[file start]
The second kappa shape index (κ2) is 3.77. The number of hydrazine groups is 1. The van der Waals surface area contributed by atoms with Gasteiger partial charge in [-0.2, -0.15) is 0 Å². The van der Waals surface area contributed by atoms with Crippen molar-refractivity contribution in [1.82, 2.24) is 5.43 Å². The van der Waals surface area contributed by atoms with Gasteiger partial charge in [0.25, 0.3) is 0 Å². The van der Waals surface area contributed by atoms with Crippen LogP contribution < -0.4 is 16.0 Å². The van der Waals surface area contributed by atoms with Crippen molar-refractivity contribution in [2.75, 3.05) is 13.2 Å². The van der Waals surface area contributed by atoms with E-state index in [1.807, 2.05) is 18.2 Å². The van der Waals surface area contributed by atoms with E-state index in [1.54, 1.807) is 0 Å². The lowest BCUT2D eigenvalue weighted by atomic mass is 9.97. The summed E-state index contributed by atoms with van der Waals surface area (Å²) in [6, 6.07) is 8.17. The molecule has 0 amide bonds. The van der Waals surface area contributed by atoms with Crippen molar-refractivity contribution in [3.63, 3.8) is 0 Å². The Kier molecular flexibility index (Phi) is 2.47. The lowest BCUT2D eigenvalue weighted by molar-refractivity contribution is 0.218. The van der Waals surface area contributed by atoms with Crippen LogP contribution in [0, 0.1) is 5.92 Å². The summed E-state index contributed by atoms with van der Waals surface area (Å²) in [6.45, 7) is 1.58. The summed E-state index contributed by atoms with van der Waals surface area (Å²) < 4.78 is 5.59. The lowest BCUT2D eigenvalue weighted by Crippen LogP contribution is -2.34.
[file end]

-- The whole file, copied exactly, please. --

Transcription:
The second kappa shape index (κ2) is 3.77. The number of hydrazine groups is 1. The van der Waals surface area contributed by atoms with Gasteiger partial charge in [-0.2, -0.15) is 0 Å². The van der Waals surface area contributed by atoms with Crippen molar-refractivity contribution in [1.82, 2.24) is 5.43 Å². The van der Waals surface area contributed by atoms with Gasteiger partial charge in [0.25, 0.3) is 0 Å². The van der Waals surface area contributed by atoms with Crippen LogP contribution < -0.4 is 16.0 Å². The van der Waals surface area contributed by atoms with Crippen molar-refractivity contribution in [2.75, 3.05) is 13.2 Å². The van der Waals surface area contributed by atoms with E-state index in [1.807, 2.05) is 18.2 Å². The van der Waals surface area contributed by atoms with E-state index in [1.54, 1.807) is 0 Å². The lowest BCUT2D eigenvalue weighted by atomic mass is 9.97. The summed E-state index contributed by atoms with van der Waals surface area (Å²) in [6, 6.07) is 8.17. The molecule has 0 amide bonds. The van der Waals surface area contributed by atoms with Crippen molar-refractivity contribution in [3.63, 3.8) is 0 Å². The Kier molecular flexibility index (Phi) is 2.47. The lowest BCUT2D eigenvalue weighted by molar-refractivity contribution is 0.218. The van der Waals surface area contributed by atoms with Crippen LogP contribution in [0, 0.1) is 5.92 Å². The summed E-state index contributed by atoms with van der Waals surface area (Å²) in [6.45, 7) is 1.58. The summed E-state index contributed by atoms with van der Waals surface area (Å²) < 4.78 is 5.59. The lowest BCUT2D eigenvalue weighted by Crippen LogP contribution is -2.34.